Nailing Jello to the wall: Language Identification

The Ethnologue deals with the languages of the world, so it would seem to be important that we be able to say what we mean when we refer to "a language." What is a language?  Well, Webster has 14 different definitions of the noun, not counting two for "language" as a verb (I language, you language, he/she/it languages).   Perhaps a good starting point would be the most basic idea of language as “a systematic means of communicating by the use of sounds or conventional symbols " [http://www.websters-online-dictionary.org/definition/language]. For the purposes of the Ethnologue we add some additional qualifications. For example, we don't include animal languages (bees dancing, etc.), computer languages, or humanly constructed languages that don't have any native speakers (e.g. Navi, Klingon), even though these systems do meet the criterion of being a "systematic means of communicating by the use of sounds or conventional symbols." Though some of these language-like systems have been assigned ISO 639-3 codes identifying them as distinct languages, Ethnologue doesn't report on them.  You can see the complete list of languages identified by ISO 639-3 here.

When we look at language outside the dictionary in the real world, things do not get much easier.  Most people tend to look at a language as a concrete whole, assuming well-defined boundaries, in spite of understanding that there are a number of varieties, dialects, jargons, and even idiolects associated with any given language.  If it is our own language, taking English as an example, we figure that, if we can understand what the other person is saying, that person is speaking in English.  But what if they believe they are speaking in English and we don’t understand them?  This has happened to me more than once on travels within the United States!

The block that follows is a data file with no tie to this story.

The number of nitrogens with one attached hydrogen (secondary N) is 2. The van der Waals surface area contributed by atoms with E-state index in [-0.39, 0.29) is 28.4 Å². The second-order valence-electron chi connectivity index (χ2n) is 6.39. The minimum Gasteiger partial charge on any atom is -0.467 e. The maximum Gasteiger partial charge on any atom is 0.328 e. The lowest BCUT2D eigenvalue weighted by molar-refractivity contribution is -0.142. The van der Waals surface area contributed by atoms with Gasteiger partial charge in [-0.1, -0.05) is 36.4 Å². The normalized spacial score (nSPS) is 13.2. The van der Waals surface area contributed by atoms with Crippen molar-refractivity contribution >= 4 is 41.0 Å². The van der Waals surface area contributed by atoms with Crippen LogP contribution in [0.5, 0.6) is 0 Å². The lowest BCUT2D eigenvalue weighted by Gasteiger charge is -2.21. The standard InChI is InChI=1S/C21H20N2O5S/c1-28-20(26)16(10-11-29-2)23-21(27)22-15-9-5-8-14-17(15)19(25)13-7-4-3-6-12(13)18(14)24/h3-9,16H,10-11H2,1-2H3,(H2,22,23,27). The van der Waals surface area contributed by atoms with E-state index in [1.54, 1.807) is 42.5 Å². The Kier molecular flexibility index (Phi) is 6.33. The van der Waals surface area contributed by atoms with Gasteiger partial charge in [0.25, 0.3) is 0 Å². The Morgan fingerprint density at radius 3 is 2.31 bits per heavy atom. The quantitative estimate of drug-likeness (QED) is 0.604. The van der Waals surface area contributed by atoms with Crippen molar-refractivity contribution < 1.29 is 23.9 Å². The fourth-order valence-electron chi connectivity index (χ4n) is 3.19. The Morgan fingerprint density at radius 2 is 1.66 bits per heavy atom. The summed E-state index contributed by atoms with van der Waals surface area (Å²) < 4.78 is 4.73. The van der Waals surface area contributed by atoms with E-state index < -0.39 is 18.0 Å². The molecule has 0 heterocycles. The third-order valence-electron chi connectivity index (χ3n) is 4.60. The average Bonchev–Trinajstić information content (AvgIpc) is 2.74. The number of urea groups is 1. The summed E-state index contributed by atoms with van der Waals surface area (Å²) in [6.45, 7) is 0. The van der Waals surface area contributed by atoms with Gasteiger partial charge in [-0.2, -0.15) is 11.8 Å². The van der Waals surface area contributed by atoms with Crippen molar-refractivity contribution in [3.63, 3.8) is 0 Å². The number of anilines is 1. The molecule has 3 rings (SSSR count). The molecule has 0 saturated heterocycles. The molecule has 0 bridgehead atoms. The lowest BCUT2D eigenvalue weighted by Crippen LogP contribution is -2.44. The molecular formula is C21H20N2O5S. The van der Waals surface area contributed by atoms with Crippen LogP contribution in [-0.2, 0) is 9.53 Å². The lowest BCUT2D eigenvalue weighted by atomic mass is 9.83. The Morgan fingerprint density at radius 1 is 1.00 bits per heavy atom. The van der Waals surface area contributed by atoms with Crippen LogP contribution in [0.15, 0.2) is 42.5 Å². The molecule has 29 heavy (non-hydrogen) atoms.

Mutual intelligibility is indeed one way to determine where one language stops and another one starts.  But, in my experience, I believe that the other person did understand me when I spoke; I just could not understand him when he replied.  Intelligibility is not necessarily a two-way street. There are a number of factors that contribute to or inhibit intelligibility.  So, then, what if neither person understands the other?  Again, we run into problems when we’re speaking two different dialects from the extreme ends of a dialect chain: I speak Dialect A and can readily understand Dialects B, C, and D.  However, Dialect E is like a foreign language to me but not to its nearest neighbors.  So then, where do we “cut” the dialects into two or more languages?  If, for example, we decide to make the cut between Dialect D and E, people from those two dialects can easily understand each other, and they won't accept that they are speaking two different languages.

A language is distinguished not only by intelligibility but also by ethnic, cultural and/or political identity.  In some cases, one ethnic identity can include speakers of several languages or even people who no longer speak a particular language.  For example, someone who self-identifies as an Albanian may be a speaker of one of four distinct Albanian languages. These four languages are, for the most part, not mutually intelligible. And an Albanian might also be one of those ethnic Albanians who has given up their mother tongue and now speaks another language altogether.

On the other hand, there are many languages that are mutually intelligible but nevertheless are considered to be separate.  One example would be Hindi [hin] and Urdu [urd], where there are both cultural and political divides as well as different writing scripts in use, yet the two are largely mutually intelligible in spoken form.  Another example is the case of Bulgarian [bul] and Macedonian [mkd], which are mutually intelligible varieties in the same dialect chain separated by national borders.

As you can see, defining what constitutes a language is not so easy after all, sort of like nailing Jello to the wall, as someone has said!  Every language is in constant flux, especially in this age of international communication and the globe-shrinking internet.  We discuss this whole topic in more detail in the Introductory material on this website found here.